Rikk Flohr © 2014
Join Laurie Hernandez (Queen of the Crop) and myself (the Cropist) in the Badlands this may for our fourth season of Badlands Photography Workshops. Complete Information
Sign up by February 28, 2014 and you can discount the cost of the workshop by $ 50.00 and ensure an amazing experience of photography, camaraderie and fun.
Request a Registration Packet today – before they are gone and the early signup savings evaporates (or sublimates as we say in the Badlands)
Rikk Flohr © 2014
May 18-22, 2013
The title says it all. Don’t Delay!
Click Here for more information.
Rikk Flohr © 2013
Just a quick announcement to let you all know that the May 2012 Badlands Photography Workshop with Rikk Flohr and Laurie Hernandez has only two seats left. If you were thinking of joining us this year, now is the time.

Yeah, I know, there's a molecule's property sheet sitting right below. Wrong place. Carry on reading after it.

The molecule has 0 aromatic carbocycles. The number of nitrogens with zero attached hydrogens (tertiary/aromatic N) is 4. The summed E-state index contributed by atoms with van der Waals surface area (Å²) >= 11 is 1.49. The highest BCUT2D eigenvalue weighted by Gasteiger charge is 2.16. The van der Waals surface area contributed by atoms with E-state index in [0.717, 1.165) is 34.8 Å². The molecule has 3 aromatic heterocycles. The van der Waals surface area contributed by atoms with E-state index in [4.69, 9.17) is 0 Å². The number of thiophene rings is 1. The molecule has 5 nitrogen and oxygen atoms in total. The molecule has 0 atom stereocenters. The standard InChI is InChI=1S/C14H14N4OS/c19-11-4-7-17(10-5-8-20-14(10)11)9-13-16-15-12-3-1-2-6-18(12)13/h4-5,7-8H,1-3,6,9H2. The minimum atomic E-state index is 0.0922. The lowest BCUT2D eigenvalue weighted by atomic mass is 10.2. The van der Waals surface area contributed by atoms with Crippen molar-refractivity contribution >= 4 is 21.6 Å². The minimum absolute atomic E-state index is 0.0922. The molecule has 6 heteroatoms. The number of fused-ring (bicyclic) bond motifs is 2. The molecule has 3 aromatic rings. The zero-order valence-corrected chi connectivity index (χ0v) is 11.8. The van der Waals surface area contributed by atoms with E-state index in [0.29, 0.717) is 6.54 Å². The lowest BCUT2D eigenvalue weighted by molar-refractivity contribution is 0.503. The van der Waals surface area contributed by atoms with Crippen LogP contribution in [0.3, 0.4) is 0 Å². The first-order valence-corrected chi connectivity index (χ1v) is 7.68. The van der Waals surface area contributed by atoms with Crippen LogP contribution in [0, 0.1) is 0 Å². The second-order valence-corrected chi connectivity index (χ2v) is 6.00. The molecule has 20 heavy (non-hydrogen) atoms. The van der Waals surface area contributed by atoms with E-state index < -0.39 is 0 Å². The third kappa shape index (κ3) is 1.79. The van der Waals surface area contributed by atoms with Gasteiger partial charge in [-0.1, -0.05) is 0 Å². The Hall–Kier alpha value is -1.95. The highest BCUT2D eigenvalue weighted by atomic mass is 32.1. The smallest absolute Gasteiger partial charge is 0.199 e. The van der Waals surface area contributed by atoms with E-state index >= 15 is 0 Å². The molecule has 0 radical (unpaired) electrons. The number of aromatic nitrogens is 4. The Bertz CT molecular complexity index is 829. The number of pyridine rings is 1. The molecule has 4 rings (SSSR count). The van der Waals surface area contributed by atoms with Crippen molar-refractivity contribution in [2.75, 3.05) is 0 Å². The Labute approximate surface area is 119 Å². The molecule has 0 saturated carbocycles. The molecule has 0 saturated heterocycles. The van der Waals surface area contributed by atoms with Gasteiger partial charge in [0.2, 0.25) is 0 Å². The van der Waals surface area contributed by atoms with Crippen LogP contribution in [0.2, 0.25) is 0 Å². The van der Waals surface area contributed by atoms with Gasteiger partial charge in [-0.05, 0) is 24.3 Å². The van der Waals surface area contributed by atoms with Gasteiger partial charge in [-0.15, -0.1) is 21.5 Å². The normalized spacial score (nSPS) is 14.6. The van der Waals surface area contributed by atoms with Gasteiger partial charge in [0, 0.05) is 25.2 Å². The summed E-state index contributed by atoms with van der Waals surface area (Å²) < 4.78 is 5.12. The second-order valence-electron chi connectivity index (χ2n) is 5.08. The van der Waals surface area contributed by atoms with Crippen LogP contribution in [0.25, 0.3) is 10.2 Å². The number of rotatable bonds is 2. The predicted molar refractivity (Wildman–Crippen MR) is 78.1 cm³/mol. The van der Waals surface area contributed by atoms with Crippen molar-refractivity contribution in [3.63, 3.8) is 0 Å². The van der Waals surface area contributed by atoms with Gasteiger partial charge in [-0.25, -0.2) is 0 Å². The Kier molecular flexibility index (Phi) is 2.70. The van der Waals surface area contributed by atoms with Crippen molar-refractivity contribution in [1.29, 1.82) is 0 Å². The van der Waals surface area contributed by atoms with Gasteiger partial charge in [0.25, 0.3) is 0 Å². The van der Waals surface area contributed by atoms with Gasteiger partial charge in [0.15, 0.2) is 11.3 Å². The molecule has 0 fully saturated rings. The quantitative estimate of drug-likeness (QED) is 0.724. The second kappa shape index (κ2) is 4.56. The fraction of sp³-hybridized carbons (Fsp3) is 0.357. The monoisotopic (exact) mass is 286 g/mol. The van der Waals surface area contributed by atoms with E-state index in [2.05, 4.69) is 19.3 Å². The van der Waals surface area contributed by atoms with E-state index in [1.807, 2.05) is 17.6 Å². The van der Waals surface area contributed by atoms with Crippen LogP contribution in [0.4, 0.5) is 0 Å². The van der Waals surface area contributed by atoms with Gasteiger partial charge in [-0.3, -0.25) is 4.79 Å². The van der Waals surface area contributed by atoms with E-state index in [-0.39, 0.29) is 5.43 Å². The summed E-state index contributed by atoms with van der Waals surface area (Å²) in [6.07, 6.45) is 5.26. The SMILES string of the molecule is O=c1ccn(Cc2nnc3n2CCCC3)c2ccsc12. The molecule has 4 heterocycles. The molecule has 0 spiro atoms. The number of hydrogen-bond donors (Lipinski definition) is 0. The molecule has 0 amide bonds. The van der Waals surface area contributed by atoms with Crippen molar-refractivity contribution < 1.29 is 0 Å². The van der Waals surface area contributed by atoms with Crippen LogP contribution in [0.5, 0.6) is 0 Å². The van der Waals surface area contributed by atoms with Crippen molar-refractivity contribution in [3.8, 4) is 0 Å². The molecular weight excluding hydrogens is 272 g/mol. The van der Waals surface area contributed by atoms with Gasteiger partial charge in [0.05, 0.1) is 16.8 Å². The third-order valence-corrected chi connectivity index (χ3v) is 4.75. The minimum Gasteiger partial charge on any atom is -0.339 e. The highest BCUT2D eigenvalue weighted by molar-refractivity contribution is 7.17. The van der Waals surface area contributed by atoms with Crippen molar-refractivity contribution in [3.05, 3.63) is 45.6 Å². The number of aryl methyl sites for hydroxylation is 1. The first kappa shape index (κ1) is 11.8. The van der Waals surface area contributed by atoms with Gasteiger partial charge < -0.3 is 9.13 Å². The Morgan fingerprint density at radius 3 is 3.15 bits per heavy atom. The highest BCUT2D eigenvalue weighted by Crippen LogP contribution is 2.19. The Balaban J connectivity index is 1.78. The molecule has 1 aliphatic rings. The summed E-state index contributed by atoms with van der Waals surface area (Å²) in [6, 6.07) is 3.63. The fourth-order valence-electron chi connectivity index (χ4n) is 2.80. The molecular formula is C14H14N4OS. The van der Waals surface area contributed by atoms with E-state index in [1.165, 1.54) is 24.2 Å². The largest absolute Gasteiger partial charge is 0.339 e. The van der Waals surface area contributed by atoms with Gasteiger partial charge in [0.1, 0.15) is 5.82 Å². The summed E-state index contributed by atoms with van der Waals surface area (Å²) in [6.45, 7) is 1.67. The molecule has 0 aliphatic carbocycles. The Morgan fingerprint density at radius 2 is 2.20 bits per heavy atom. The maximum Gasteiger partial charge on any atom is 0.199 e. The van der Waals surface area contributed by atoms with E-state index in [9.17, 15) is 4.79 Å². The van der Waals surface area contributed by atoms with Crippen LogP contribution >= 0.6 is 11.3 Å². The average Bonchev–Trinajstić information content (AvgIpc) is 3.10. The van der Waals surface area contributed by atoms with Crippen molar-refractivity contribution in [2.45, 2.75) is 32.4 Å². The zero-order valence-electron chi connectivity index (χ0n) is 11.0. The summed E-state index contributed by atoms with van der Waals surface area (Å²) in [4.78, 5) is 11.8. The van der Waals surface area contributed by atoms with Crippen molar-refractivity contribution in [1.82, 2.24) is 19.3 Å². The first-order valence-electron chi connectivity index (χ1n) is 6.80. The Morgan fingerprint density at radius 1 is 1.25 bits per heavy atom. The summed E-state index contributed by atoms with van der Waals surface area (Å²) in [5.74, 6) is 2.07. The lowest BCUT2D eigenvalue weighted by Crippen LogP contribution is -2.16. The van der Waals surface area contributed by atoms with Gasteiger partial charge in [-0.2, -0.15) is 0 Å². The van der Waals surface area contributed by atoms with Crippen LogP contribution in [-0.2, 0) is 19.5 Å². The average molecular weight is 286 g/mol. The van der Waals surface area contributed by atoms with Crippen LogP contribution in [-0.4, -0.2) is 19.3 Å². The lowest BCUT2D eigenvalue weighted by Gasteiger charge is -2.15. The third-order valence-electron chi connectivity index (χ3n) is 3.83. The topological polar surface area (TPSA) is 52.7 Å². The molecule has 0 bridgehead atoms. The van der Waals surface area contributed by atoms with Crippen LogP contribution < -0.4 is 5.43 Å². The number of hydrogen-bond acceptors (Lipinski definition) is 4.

Full details can be found at the website.
Rikk Flohr © 2012
Participants in the May 2011 Workshop line up for sunrise
Save $50.00 on the December “Winter Wildlife” workshop at Badlands National Park if you signup by August 31, 2011.
We still have a couple of seats left for our December workshop. The workshop in May sold out and there is every possibility this workshop will as well. Sign up now to ensure your seat and take advantage of these savings.
Information can be found on Rikk Flohr’s Badlands Photography Workshops here.
We will be announcing Spring 2012 dates shortly.
Rikk Flohr © 2011
Well, Bighorn Sheep if not actual mountain goats.
Every now and again, I come across an indispensible photographic accessory where I least expect it. Who knew it was right above me all the time?